To tax then, the industry, genius and enterprize of so useful a class of manufacturers as Printers confessedly are, by an exorbitant addition to an impost, already heavy, on the only implements almost with which the manufacture can be carried on, would inevitably be to encourage the importation of literature from abroad—to cause a great rise on foreign as well as domestic made books— to injure if not ruin, a young and flourishing art with its dependencies among us—to multiply the obstacles to knowledge—and to strengthen the empire of ignorance and vice.

Your Memorialists pray your honorable body to excuse their prolixity on a subject which few, except professional men, can sufficiently know or appreciate.

Note. There is a small foundery at Germantown, which casts German letter only.

(Signed) Warner & Hanna, Thomas, Andrews & Butler, Prentiss & Cole, Nathaniel Knight, Samuel M'Crea, A. Stuart, Thomas Dobbin, James Rice, Samuel Sower, Wm. Pechin, W: L. Crosgrove, William Monday, Michael Deal, Hugh Maxwell, Alex: Martin, Bonsal & Niles, George Keatinge, Solomon Cotton & Co., M. & J. Conrad & Co., Caleb Bonsal, John B. Colvin, John Hagerty, Abner Neal, Geo. M'Dowell, Tho. Meeteer & Son, Yundt & Brown, John Hayes.

[The following is written by hand:]

Certified to be a true Copy from the original

Geo. Hill Chairman
Matthew Brown, Secry


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The National Intelligencer, after printing the report of the Philadelphia meeting,[32] carried the following notice:

A meeting of the Printers and Booksellers of the City of Washington and of George Town is requested at Mr. Barney's Tavern on Saturday at 1 o'clock P. M. in order to consult with a committee of the Printers and Booksellers of Alexandria on measures proper to be pursued in relation to anv contemplated imposition of additional duties on imported Types.[33]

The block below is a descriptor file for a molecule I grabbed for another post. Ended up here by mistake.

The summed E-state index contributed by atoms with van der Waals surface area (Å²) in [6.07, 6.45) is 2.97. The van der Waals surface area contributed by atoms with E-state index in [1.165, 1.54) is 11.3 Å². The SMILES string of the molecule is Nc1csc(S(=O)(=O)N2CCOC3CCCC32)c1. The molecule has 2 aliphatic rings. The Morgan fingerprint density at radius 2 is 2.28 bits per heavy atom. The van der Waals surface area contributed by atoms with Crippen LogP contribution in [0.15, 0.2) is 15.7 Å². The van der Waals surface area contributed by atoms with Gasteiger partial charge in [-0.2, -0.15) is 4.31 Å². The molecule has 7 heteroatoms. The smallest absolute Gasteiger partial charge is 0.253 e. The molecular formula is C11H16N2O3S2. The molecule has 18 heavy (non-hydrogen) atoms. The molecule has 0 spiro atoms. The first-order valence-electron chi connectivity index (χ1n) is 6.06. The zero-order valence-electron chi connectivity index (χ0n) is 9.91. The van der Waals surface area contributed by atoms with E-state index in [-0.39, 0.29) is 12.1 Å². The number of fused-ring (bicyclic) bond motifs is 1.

Curiously enough, no record of a petition from the District of Columbia can be located. One suspects that Duane attended the meeting and persuaded the group to desist.


At the Carolina Coffee House on March 15, the printers, booksellers, bookbinders, and stationers of Charleston considered "the propriety of addressing congress on the additional duty proposed to be laid on Printing Types."[34] On the following evening, they adopted this memorial,[35] read in the House of Representatives on March 30, 1802:

South Carolina.

To the Honorable the Speaker & members of the House of Representatives of the United States of America:

The Memorial of the Subscribers, printers, booksellers, & Stationers, in the City of Charleston,

Respectfully sheweth,

That it is with concern your memorialists learn, that your honorable body have it in contemplation to lay an additional duty on Printing Types, imported into the United States; which, when laid, will be equal to 20 p cent on the Cost; and that this will be done under the idea of giving encouragement to the manufacturers of Types in the United States.—Your Memorialists beg leave to assure your honorable body, that if they thought this Idea was well founded, & they could believe that the different fonts of Types used in their Business, could be obtained in the United States, it would give them great satisfaction to find encouragement, in the way proposed, given to the manufactures of their country; but knowing that at this time, there are not founderies amongst us that can furnish the twentieth part of the existing demand, they can


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view the intended additional duty in no other light than an act that will distress your memorialists, and all others concerned in the business of Printing, Bookselling, &c. and not add to the general good of the Country. Your memorialists beg leave also to observe to your honorable body, that while duties on almost every species of merchandise will fall but lightly on individuals, being borne by the great mass of consumers, duties on mechanical Implements, coming out of the pocket of the laborious artisan alone, must tend to check the progress of trade, and damp the incentives to industry.—Therefore they pray that your honorable body will not agree to the proposed additional duty on Types.